Libertatem Magazine

Once an Order Is Passed, The Executive Magistrate Doesn’t Have Any Power to Re-Open and Review His Order and No Such Power Is Given Under CRPC: Madras High Court

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A Criminal Revision Case was filed under Section 397 r/w Section 401 of CrPC to call for entire records on the files of the Executive Magistrate and Deputy Commissioner of Police and set aside the order. 

Facts of the case

The second respondent had registered a case against the petitioner under Section 110 of CrPC. The petitioner appeared before the 1st respondent on receipt of summons and executed a bond under Section 110. During the bond period, the 2nd respondent registered another case against the petitioner stating that the petitioner had violated the earlier proceedings. The petitioner was involved in another case for the offence under Section 147, 148, 294(b), 341, 427, 307 and 506(ii) of IPC and was arrested and remanded to judicial custody. 

After the inquiry, 1st respondent without allowing the petitioner, initiated proceedings under Section 122(1)(b) of CrPC and also cancelled the bail bond executed under Section 110. The petitioner was directed to undergo imprisonment for the remaining bond period. 

The 1st Respondent suo motu re-opened his order and conducted a fresh enquiry and passed an impugned order. The petitioner thus filed this challenging the same impugned order.  

Arguments by the Parties

The petitioner submitted that the 1st respondent had no power to re-open and review his own order. It was also submitted that the 1st respondent even though conducted the enquiry, had failed to appreciate the evidence elicited during the cross-examination in favour of the petitioner and passed the impugned order. Thus, the orders passed by 1st respondent were liable to be set aside. 

However, on the other side respondents had contended that the petitioner had also been involved in other cases and sufficient opportunity was given to the petitioner. To comply with the directions, the 1st respondent had re-opened the proceedings and passed the impugned order. Thus there was no merit in this Criminal Revision Case and was liable to be dismissed.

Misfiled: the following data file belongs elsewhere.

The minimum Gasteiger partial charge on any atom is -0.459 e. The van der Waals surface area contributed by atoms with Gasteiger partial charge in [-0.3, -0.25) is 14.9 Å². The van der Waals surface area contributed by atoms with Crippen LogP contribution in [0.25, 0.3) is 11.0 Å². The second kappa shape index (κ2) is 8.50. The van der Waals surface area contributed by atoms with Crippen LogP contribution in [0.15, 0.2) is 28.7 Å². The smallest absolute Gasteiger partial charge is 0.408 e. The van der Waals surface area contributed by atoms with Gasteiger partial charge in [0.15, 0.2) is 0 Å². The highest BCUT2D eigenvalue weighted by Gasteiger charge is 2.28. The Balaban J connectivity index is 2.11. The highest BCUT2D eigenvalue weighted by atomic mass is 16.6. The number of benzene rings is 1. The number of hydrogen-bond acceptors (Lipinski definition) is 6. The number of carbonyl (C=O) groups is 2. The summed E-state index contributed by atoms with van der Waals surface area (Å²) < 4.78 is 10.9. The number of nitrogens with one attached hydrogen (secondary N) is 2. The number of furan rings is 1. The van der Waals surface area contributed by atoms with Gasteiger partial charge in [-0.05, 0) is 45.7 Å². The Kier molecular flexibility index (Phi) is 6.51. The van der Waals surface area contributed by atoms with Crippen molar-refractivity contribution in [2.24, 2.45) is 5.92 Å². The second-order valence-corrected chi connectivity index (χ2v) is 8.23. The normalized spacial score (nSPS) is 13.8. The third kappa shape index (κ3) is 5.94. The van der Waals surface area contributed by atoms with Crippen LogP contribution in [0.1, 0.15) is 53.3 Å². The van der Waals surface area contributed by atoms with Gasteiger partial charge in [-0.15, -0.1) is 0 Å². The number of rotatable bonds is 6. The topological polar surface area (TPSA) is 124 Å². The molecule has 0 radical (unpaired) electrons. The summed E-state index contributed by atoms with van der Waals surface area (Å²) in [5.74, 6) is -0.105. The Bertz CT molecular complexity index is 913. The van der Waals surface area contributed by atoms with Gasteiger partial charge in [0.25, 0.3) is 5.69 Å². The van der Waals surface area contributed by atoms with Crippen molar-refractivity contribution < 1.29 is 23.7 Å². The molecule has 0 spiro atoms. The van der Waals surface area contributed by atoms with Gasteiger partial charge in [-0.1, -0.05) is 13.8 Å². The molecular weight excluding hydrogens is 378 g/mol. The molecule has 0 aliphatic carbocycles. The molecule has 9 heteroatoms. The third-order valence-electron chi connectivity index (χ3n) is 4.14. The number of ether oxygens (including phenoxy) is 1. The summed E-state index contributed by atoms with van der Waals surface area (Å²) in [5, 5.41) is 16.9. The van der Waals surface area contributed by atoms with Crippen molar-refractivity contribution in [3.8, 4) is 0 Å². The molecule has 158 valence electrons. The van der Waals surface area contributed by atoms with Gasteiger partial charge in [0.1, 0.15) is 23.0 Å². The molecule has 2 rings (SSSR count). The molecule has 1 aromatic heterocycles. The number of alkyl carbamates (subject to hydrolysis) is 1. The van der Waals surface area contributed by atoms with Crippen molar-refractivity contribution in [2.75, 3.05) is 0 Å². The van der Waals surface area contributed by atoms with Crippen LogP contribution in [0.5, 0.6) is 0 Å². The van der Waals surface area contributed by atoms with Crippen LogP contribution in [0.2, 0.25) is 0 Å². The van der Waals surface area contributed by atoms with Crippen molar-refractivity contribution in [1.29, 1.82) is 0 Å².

Court’s Observations

The court had observed that while the petitioner was in custody, on Prisoner’s Transit Warrant, he was produced before the 1st respondent and without providing sufficient opportunity to the petitioner to engage a counsel to defend the case, passed the order. Subsequently, the 1st respondent suo motu recalled the order and sufficient opportunity was given to the petitioner to engage a counsel to defend the case and proceedings under Section 122(1)(b) of CrPC had been initiated and impugned order was passed. 

It was also observed that as pointed out by petitioners even on merits when the complaint was recalled and during the cross-examination, the de facto complainant had stoutly deposed that he had not preferred any complaint against the petitioner. However, the executive magistrate without considering evidence of the de facto complainant passed the impugned order. Once the order was passed, the executive magistrate didn’t have any power to re-open and review his order and no such power was given under CrPC. 

Court’s Decision

The court held that the impugned order passed by the Executive Magistrate was liable to be set aside and the Criminal Revision Case was allowed. The court directed the Superintendent of Police, Central Prison to release the petitioner if he was not required in any other case. 

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